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FED Drops Unemployment Target Even Lower

Posted on April 10, 2014

Federal Reserve officials had a secret video conference call in early March and reached a general consensus that the 6.5% unemployment rate threshold for the first rate hike was outdated, the central bank said Wednesday.

A summary of the video conference was included in the minutes of the Fed’s March 18-19 meeting released by the Fed.

The central bankers were clearly worried that changing the forward guidance would impact markets.

They noted that, going into the video conference, the central bank and the markets were on the same page about the outlook for short-term interest rates.

The minutes of the March 18-19 meeting also reveal that there was concern that the markets would read too much into the “dot plot,” which showed an upward shift in the Fed’s expectations for short-term rates. The so-called dot plot reflects where each Fed official expects interest rates.

The “dot plot” showed the Fed’s median forecast of the fed funds rate rose by a quarter of one percentage point to 1% for 2015 and by a half a percentage point to 2.25% by the end of 2016, according to Barclays.

Federal Reserve Chairwoman Janet Yellen specifically said in a press conference afterwards not to pay attention to it.

She stressed in their statement that the guidance shift did not indicate any change in the Fed’s policy intentions.

Officials also spelled out in much greater detail the headwinds that would keep short-term rates low even after the first rate hike. These headwinds included higher precautionary savings by U.S. consumers, higher levels of savings around the globe, demographics and credit restraints.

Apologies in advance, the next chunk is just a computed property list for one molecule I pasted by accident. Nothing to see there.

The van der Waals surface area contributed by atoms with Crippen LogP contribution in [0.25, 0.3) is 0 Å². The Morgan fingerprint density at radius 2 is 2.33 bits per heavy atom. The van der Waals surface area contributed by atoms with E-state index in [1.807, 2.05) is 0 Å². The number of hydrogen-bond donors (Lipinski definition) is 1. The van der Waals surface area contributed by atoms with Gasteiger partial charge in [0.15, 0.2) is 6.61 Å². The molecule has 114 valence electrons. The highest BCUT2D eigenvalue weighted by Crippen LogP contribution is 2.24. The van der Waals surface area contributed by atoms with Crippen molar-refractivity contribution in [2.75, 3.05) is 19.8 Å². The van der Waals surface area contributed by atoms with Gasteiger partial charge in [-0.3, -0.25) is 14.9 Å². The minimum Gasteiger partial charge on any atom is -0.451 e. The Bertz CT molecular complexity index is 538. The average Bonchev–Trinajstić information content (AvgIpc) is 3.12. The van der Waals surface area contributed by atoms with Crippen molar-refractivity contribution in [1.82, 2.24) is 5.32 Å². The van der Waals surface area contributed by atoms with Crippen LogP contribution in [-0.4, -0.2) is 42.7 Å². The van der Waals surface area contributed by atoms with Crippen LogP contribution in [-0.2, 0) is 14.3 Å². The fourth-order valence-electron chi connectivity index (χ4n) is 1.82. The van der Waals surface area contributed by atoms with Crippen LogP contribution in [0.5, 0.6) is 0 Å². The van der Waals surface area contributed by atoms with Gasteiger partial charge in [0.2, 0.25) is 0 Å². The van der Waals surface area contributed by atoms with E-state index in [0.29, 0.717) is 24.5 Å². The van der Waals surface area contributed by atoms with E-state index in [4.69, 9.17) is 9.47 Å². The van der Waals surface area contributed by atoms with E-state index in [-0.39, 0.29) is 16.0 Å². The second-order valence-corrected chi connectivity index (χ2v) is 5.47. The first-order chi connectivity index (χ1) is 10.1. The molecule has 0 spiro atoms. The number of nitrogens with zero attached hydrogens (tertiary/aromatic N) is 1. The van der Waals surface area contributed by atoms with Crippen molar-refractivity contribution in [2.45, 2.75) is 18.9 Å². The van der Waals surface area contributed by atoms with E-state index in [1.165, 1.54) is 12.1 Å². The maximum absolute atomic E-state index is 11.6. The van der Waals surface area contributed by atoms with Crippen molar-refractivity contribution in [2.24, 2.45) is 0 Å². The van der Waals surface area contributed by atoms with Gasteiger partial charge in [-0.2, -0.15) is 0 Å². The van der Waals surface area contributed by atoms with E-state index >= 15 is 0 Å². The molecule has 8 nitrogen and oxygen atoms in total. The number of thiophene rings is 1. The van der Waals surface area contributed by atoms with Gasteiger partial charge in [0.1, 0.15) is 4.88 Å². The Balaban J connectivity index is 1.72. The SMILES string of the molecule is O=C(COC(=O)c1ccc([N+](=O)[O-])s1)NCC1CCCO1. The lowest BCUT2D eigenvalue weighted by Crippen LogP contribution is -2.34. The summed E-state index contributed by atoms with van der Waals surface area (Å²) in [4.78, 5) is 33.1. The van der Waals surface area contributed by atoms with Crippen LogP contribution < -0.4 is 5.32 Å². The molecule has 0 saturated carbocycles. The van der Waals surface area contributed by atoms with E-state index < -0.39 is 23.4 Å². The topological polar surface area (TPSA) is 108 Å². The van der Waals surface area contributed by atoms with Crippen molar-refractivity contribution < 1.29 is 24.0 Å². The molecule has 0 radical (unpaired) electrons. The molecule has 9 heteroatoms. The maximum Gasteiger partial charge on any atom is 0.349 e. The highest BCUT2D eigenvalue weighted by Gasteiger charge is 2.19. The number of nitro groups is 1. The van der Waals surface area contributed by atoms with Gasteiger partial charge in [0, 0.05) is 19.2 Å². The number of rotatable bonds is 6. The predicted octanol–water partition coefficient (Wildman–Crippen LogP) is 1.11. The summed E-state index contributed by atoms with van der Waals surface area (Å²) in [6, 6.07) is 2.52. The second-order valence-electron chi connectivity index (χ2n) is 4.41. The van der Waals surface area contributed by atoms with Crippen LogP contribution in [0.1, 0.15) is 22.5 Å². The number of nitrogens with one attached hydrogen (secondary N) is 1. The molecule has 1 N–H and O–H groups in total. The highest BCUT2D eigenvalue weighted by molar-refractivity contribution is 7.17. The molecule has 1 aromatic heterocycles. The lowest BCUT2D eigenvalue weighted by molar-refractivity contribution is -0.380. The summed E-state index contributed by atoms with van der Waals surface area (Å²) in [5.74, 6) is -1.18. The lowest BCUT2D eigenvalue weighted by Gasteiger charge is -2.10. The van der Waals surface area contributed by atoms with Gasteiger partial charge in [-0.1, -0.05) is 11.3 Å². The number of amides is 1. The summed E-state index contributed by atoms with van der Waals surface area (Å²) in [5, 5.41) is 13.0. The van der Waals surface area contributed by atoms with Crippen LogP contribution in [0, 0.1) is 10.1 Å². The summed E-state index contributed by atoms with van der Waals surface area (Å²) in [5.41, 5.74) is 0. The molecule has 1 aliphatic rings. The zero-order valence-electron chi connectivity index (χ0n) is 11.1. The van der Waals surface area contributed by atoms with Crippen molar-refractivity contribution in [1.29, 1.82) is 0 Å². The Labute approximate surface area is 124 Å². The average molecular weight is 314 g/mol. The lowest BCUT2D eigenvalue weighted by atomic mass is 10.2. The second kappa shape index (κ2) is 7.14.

Stocks jumped after the minutes were released, possibly on the dovish emphasis over the dot plot. The Dow Jones Industrial Average was up 158 points to 16,414.

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3 thoughts on “FED Drops Unemployment Target Even Lower

  1. Jeanne Stotler says:

    Why not put out a truthful number, count those who are not working but want to, and can no longer collect unemployment, then SHOW those who can only get part-time jobs, this is the reason food stamps, Medicaid, and welfare are so high

  2. Real unemployment is around 37%. But regardless of how bad the economy gets, the official stats always hover just under 10%. Amazing!

    Also not counted in the government figures are jobless who have run out of unemployment benefits. They are simply dropped from the count altogether, even thought they're still without a job. They become non-persons.

  3. WhiteFalcon says:

    Everything that this Government or the Fed tells us is an outright lie. There is not an honest bone between them.